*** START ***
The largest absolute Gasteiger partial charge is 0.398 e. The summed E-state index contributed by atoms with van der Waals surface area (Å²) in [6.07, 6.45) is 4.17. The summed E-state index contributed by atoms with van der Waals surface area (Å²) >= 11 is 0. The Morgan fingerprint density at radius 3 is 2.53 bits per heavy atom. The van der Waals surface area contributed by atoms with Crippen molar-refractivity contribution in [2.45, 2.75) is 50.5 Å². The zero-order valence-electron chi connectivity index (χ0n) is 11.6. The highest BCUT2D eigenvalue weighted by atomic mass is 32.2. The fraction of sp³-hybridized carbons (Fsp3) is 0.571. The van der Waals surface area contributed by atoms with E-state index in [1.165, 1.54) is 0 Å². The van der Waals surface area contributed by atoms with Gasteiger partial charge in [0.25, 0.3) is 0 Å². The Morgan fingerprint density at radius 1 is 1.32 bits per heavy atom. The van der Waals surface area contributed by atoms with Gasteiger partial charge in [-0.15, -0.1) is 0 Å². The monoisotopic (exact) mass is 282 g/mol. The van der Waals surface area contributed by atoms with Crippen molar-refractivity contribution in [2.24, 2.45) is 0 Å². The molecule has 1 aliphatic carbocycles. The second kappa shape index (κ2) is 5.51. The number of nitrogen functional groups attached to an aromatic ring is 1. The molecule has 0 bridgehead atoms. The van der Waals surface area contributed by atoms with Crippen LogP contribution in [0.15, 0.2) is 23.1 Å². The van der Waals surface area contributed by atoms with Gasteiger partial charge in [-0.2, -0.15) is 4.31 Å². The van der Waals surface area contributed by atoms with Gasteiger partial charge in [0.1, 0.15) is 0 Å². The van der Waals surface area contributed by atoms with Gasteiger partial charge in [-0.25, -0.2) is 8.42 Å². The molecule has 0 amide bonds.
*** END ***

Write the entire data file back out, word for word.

The largest absolute Gasteiger partial charge is 0.398 e. The summed E-state index contributed by atoms with van der Waals surface area (Å²) in [6.07, 6.45) is 4.17. The summed E-state index contributed by atoms with van der Waals surface area (Å²) >= 11 is 0. The Morgan fingerprint density at radius 3 is 2.53 bits per heavy atom. The van der Waals surface area contributed by atoms with Crippen molar-refractivity contribution in [2.45, 2.75) is 50.5 Å². The zero-order valence-electron chi connectivity index (χ0n) is 11.6. The highest BCUT2D eigenvalue weighted by atomic mass is 32.2. The fraction of sp³-hybridized carbons (Fsp3) is 0.571. The van der Waals surface area contributed by atoms with E-state index in [1.165, 1.54) is 0 Å². The van der Waals surface area contributed by atoms with Gasteiger partial charge in [0.25, 0.3) is 0 Å². The Morgan fingerprint density at radius 1 is 1.32 bits per heavy atom. The van der Waals surface area contributed by atoms with Gasteiger partial charge in [-0.15, -0.1) is 0 Å². The monoisotopic (exact) mass is 282 g/mol. The van der Waals surface area contributed by atoms with Crippen molar-refractivity contribution in [2.24, 2.45) is 0 Å². The molecule has 1 aliphatic carbocycles. The second kappa shape index (κ2) is 5.51. The number of nitrogen functional groups attached to an aromatic ring is 1. The molecule has 0 bridgehead atoms. The van der Waals surface area contributed by atoms with Crippen LogP contribution in [0.15, 0.2) is 23.1 Å². The van der Waals surface area contributed by atoms with Gasteiger partial charge in [-0.2, -0.15) is 4.31 Å². The van der Waals surface area contributed by atoms with Gasteiger partial charge in [0.1, 0.15) is 0 Å². The van der Waals surface area contributed by atoms with Gasteiger partial charge in [-0.25, -0.2) is 8.42 Å². The molecule has 0 amide bonds.